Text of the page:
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Sunday, November 28, 2021

Euronav Confident of Upturn After Stormy Third Quarter

Maritime Activity Reports, Inc.

November 4, 2021

© Björn Wylezich / Adobe Stock

© Björn Wylezich / Adobe Stock

Euronav on Thursday pointed to a recovery in freight rates, after the oil shipping and storage operator swung to a loss in a "challenging" third quarter.

The tanker industry has been under pressure this year as global crude oil exports have been constrained by OPEC+ output cuts and as COVID-19 outbreaks have continued to depress demand, delaying any recovery in freight rates.

But the Antwerp-based group, which provides crude oil shipping and storage services, flagged positive developments contributing to a strong recovery in activity since early September.

Euronav's shares pared early losses to stand 3.2% higher at 0840 GMT, before moving to trade almost flat on the day.

"There is light at the end of the tunnel," analyst Olivier Vandewoude from KBC Securities said, pointing to a low rate environment in the third quarter.

The group, one of the largest oil tanker companies in the world, reported a third-quarter net loss of $105.9 million, against a profit of $46.2 million a year earlier.

"We have every reason to be confident that we have now come through the trough of this particular cycle," Chief Executive Hugo De Stoop said, describing its third quarter as among the most challenging for its market in recent memory.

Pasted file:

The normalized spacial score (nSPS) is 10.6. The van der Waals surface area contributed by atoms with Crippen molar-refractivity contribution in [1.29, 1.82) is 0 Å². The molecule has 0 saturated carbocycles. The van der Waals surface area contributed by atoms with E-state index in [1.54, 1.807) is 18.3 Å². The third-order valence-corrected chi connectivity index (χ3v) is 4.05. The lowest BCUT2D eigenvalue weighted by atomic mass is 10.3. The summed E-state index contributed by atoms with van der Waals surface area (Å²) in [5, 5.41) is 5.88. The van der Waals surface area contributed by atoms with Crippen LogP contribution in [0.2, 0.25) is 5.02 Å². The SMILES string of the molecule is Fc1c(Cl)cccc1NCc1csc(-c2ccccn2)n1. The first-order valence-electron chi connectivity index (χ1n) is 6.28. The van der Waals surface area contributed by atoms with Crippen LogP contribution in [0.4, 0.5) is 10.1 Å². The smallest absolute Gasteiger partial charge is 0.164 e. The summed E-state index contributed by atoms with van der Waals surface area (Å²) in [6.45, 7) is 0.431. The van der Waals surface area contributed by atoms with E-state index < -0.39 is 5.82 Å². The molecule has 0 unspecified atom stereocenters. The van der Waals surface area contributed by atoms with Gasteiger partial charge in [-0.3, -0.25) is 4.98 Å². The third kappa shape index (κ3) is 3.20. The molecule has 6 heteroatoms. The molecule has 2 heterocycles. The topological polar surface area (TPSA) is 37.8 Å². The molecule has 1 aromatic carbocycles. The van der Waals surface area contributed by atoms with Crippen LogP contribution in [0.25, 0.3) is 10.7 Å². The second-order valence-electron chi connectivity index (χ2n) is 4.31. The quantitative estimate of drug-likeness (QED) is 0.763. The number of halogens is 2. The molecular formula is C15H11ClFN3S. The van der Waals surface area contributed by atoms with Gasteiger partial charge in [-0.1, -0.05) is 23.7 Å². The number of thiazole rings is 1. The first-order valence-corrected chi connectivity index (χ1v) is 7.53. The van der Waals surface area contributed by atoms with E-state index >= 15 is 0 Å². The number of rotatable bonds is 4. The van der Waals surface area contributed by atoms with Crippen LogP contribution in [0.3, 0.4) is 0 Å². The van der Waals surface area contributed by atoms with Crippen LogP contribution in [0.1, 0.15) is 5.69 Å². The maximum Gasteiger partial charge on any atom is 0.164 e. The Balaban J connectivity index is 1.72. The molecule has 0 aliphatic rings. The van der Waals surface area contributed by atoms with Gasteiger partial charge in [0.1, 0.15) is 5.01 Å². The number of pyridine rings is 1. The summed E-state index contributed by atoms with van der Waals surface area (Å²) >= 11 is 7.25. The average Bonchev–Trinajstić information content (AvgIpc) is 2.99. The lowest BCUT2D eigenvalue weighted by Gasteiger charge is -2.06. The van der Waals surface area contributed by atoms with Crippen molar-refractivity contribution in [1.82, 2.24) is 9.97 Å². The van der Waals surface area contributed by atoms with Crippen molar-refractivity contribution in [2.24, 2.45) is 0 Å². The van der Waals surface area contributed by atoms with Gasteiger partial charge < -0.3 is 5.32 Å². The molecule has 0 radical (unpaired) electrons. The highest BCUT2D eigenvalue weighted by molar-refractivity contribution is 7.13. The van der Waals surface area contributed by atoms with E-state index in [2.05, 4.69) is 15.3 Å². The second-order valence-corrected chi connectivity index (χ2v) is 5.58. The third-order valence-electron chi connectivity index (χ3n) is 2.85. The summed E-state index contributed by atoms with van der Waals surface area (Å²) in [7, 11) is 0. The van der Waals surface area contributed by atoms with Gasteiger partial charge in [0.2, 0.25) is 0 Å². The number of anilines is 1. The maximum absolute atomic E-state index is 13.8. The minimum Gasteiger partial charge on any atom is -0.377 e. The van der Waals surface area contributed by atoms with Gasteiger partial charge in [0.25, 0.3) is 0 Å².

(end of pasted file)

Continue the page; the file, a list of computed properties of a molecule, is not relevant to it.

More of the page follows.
He also highlighted additional demand for fuel oil as energy producers are switching to a cheaper solution, and that OPEC+ production growth is translating into exports.

"We believe the share price might react cautiously on the numbers and the fourth-quarter outlook," ING analyst Quirijn Mulder wrote in a note to clients, but added that the fundamental story was solid, with good market outlook and a company which is ready for the uptick.

The Organization of the Petroleum Exporting Countries, Russia and their allies, known as OPEC+, are set to meet later on Thursday, and, according to sources, are likely to stick to existing output increase plans.


(Reporting by Juliette Portala ; editing by Jane Merriman)

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